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Author Topic: Fr. Sergius Bulgakov and St. Augustine  (Read 240 times) Average Rating: 0
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minasoliman
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« on: November 09, 2013, 01:29:05 AM »

I read an interesting blog about how the English translations of Fr. Sergius Bulgakov is missing tons of footnotes, especially ones related to the theology of St. Augustine.  It would be exciting indeed if his famous trilogy would be re-included with footnotes (although I've only read "The Friend of the Bridegroom", which gave me a profound love, respect, and admiration of the Forerunner, and a good use of research for my philosophy of Diogenes class).  At the very least, I would love to understand what was Fr. Sergius' thinking into St. Augustine's theology?

Quote
I happened to find myself next to Boris Jakim at a dinner reception a few years ago. He is a delightfully irreverent man (which he readily admits), especially after a couple of glasses of wine, but something he said during our conversation made me want to toss my own glass of Merlot across the room, head the bar, and start taking swigs straight from the bottle. The thing about Vanderbilt is that, at the time, J. Patout Burns was there, turning a lot of us Ph.D. students into Augustinians. (Burns wrote his dissertation under Jaroslav Pelikan, by the way. I am not trying to name-drop, but I thought I should give my Orthodox readers a bit of context.) So I was having these intense seminars with Patout at the same time as I was reading a lot of Bulgakov in preparation for my comprehensive exams.  That is when I first began to notice the mysterious presence I am talking about in this short post. Having Boris right next to me, I decided to ask him about my hunch. Anyone who has ever read Boris Jakim’s introductions to his translations of Bulgakov knows that he left out Bulgakov’s footnotes. Boris said to me that Bride of the Lamb actually contained several pages of footnotes in which Bulgakov engages the thought of Augustine. Mein Gott!

from http://www.davidjdunn.com/2013/11/08/the-mysterious-disappearance-of-st-augustine-from-sergei-bulgakovs-theology/
« Last Edit: November 09, 2013, 01:29:57 AM by minasoliman » Logged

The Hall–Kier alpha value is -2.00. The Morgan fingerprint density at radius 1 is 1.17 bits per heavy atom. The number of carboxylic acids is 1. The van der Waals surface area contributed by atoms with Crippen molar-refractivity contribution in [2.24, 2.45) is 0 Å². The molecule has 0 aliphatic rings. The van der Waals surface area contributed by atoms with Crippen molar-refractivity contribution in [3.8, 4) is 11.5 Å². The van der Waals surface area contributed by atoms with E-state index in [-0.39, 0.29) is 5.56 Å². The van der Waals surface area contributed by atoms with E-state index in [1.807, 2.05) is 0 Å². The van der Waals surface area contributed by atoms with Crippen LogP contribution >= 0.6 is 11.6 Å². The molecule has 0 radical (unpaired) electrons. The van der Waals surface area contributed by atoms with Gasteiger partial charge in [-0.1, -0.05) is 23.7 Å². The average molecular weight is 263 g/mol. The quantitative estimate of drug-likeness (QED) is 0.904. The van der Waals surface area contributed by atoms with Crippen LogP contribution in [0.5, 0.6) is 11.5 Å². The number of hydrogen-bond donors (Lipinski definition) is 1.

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« Reply #1 on: November 09, 2013, 01:32:54 AM »

Why are you reading Fr. Sergius Bulgakov?

Frankly, I do not trust his works.
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« Reply #2 on: November 09, 2013, 01:44:40 AM »

He's a brilliant thinker, and very deep.  I know he has his issues with his Sophiology, but otherwise, I would have never found anyone better to write about St. John the Forerunner than he.
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« Reply #3 on: November 09, 2013, 01:47:27 AM »

He's a brilliant thinker, and very deep.  I know he has his issues with his Sophiology, but otherwise, I would have never found anyone better to write about St. John the Forerunner than he.

Have you read the Homilies of St. Gregory Palamas?
His sermon on St. John the Forerunner is brilliant.

In fact, all his sermons are awesome!
« Last Edit: November 09, 2013, 01:48:12 AM by Maria » Logged

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« Reply #4 on: November 09, 2013, 01:53:31 AM »

He's a brilliant thinker, and very deep.  I know he has his issues with his Sophiology, but otherwise, I would have never found anyone better to write about St. John the Forerunner than he.

Have you read the Homilies of St. Gregory Palamas?
His sermon on St. John the Forerunner is brilliant.

In fact, all his sermons are awesome!

Thank you for the suggestion.  I'll take a look into it  Smiley

Now about how Fr. Sergius engages the thought of St. Augustine. That would be something to look out for.
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« Reply #5 on: November 09, 2013, 02:05:22 AM »

He's a brilliant thinker, and very deep.  I know he has his issues with his Sophiology, but otherwise, I would have never found anyone better to write about St. John the Forerunner than he.